The moment my dad gets home from work, he sets down his apron, goes into his bedroom and watches the news. What better way to relax between six-hour shifts of waiting tables than to watch the catastrophes of today’s politics repeat themselves on the 24-hour news cycle? When my dad makes breakfast, he’s hovering over the iPad in the kitchen watching “Good Morning America.” When he cleans up the house, political commentators talk through the same speakers where ABBA should be instructing its listeners to pulsate with a tambourine. When he goes on YouTube to learn how to fix the family car, again, the engine groans through NPR. It has even gone so far that I can stand in the hallway and hear the same commercial voices and jingles echo each other with a slightly delayed pitch and imperfect synchronization because the news is always playing in at least one and sometimes two rooms in the house.
My father’s overworking of the TV and underworking of the remote control has tormented my subconscious and tested my patience for televised journalism. For me, the flashing headlines and four-faced conference calls more readily inspire parody than serious listening.
Walking into my parent’s bedroom one afternoon, I asked my dad, “Do you think there is such a thing as watching too much news?”
His argument was basically “yes,” but that he can’t trust the current administration to make decisions in the best interest of the people, so keeping news stations and similar information sources alive is necessary to keeping our power systems in check and maintaining a healthy democracy.
But is binge-watching newscasts actually a productive use of my father’s time? On the surface, the characteristics of his religious watching might lean toward obsession. It’s an activity that consumes his mental attention and energy multiple hours of the day, even when he’s not directly engaging with it. In fairness though, he diversifies his news stations and channels to do some of his own critical thinking rather than let the broadcasting serve as thought replacement. So in this regard, his time watching the news is the same as how other people might spend their spare time daydreaming, jogging, reading, napping or Facebooking.
Everyone has their own modes of forgetting themselves and not letting the sound of their own wheels drive them crazy, as Glenn Frey soothingly reminds us on “Take It Easy.” But after more attentive recollection, I realize my judgement is a mimicry of my father’s.
One day when I noticed I was becoming irritable, I went to relieve my built-up steam by going for a walk around town while reading a book along the way. When I returned home, my father said, “Scooter-Bug, you really need to find a way to manage your energy and chill out.” “This is my way of managing!” I retorted, clearly still in need of a longer walk. But to him, my form of stress management was unrelatable. Whereas he spends his downtime lying down and watching the news, I spend mine walking around aimlessly and flipping through novels. Simply put, we are different people.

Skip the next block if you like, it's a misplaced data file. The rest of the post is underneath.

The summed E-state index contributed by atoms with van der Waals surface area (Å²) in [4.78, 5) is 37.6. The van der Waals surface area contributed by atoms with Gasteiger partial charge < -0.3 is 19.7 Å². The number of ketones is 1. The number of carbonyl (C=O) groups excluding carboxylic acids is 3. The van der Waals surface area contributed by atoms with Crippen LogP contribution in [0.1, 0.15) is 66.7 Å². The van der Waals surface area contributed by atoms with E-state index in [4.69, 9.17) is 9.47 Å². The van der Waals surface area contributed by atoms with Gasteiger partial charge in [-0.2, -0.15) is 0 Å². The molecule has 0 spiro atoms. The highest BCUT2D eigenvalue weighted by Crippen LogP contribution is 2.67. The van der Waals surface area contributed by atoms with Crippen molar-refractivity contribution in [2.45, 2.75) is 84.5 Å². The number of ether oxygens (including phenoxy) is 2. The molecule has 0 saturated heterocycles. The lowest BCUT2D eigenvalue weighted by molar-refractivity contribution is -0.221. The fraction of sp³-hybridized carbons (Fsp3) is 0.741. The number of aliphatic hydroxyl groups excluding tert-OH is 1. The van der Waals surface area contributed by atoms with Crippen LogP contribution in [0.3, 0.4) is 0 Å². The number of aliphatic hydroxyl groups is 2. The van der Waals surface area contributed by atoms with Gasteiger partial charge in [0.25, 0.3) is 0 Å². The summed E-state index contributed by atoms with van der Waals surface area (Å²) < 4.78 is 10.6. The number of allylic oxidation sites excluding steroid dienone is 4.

It is unfair of me to tell my father what he should make his routine in-between time because he is his own person. It’s just the intersection of our persons and our different routines where I become frustrated.
As an only child, I am not so accustomed to divided parental attention and sometimes feel at competition with the station when my father doesn’t answer my questions because he is transfixed by a debate on screen. Maybe my disregarding of the news station is not coming from its endlessness or dramatization, but instead from a selfish desire for my father’s attention. When his personal routine of watching the news consumes the time that would otherwise be allotted to family conversation, I tend to disregard the news as a worthy source of information.
As my father cycles between jobs and news-watching for weeks on end, I see more of a Marxist embodiment of the proletariat than I do my happy-go-lucky father who I once shared homemade family dinners with on these same summer nights years ago. I wish for a world where my father does not have to work three jobs to secure my family’s day-to-day finances and where he doesn’t feel the obligation to watch over the world simultaneously. Until then, I will still endeavor to keep my father’s and my routines separate and let our forms of relaxation fold together into a conjoined family routine in which we learn to share the time we do have together.
Layla Chamberlin writes the Friday column on how routines create character and delineate personal politics.